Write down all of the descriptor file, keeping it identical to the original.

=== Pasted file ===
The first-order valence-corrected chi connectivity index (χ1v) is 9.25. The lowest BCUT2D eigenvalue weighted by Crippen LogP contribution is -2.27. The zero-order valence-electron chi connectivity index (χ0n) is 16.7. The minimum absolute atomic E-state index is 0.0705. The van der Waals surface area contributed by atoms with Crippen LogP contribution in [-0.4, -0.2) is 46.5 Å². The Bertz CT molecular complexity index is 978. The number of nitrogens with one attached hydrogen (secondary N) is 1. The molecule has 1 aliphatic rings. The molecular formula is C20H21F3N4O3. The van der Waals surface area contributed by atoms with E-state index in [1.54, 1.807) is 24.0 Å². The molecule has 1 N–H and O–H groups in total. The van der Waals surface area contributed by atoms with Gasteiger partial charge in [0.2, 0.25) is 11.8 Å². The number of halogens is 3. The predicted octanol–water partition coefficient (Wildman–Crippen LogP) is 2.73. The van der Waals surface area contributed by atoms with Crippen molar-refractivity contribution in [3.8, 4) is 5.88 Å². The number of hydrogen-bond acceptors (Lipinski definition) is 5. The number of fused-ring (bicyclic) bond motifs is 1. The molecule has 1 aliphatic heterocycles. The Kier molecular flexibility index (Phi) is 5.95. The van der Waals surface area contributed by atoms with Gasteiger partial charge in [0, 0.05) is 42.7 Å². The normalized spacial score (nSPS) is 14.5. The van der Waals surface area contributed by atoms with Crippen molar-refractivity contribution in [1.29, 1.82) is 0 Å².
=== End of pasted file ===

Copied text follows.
The first-order valence-corrected chi connectivity index (χ1v) is 9.25. The lowest BCUT2D eigenvalue weighted by Crippen LogP contribution is -2.27. The zero-order valence-electron chi connectivity index (χ0n) is 16.7. The minimum absolute atomic E-state index is 0.0705. The van der Waals surface area contributed by atoms with Crippen LogP contribution in [-0.4, -0.2) is 46.5 Å². The Bertz CT molecular complexity index is 978. The number of nitrogens with one attached hydrogen (secondary N) is 1. The molecule has 1 aliphatic rings. The molecular formula is C20H21F3N4O3. The van der Waals surface area contributed by atoms with E-state index in [1.54, 1.807) is 24.0 Å². The molecule has 1 N–H and O–H groups in total. The van der Waals surface area contributed by atoms with Gasteiger partial charge in [0.2, 0.25) is 11.8 Å². The number of halogens is 3. The predicted octanol–water partition coefficient (Wildman–Crippen LogP) is 2.73. The van der Waals surface area contributed by atoms with Crippen molar-refractivity contribution in [3.8, 4) is 5.88 Å². The number of hydrogen-bond acceptors (Lipinski definition) is 5. The number of fused-ring (bicyclic) bond motifs is 1. The molecule has 1 aliphatic heterocycles. The Kier molecular flexibility index (Phi) is 5.95. The van der Waals surface area contributed by atoms with Gasteiger partial charge in [0, 0.05) is 42.7 Å². The normalized spacial score (nSPS) is 14.5. The van der Waals surface area contributed by atoms with Crippen molar-refractivity contribution in [1.29, 1.82) is 0 Å².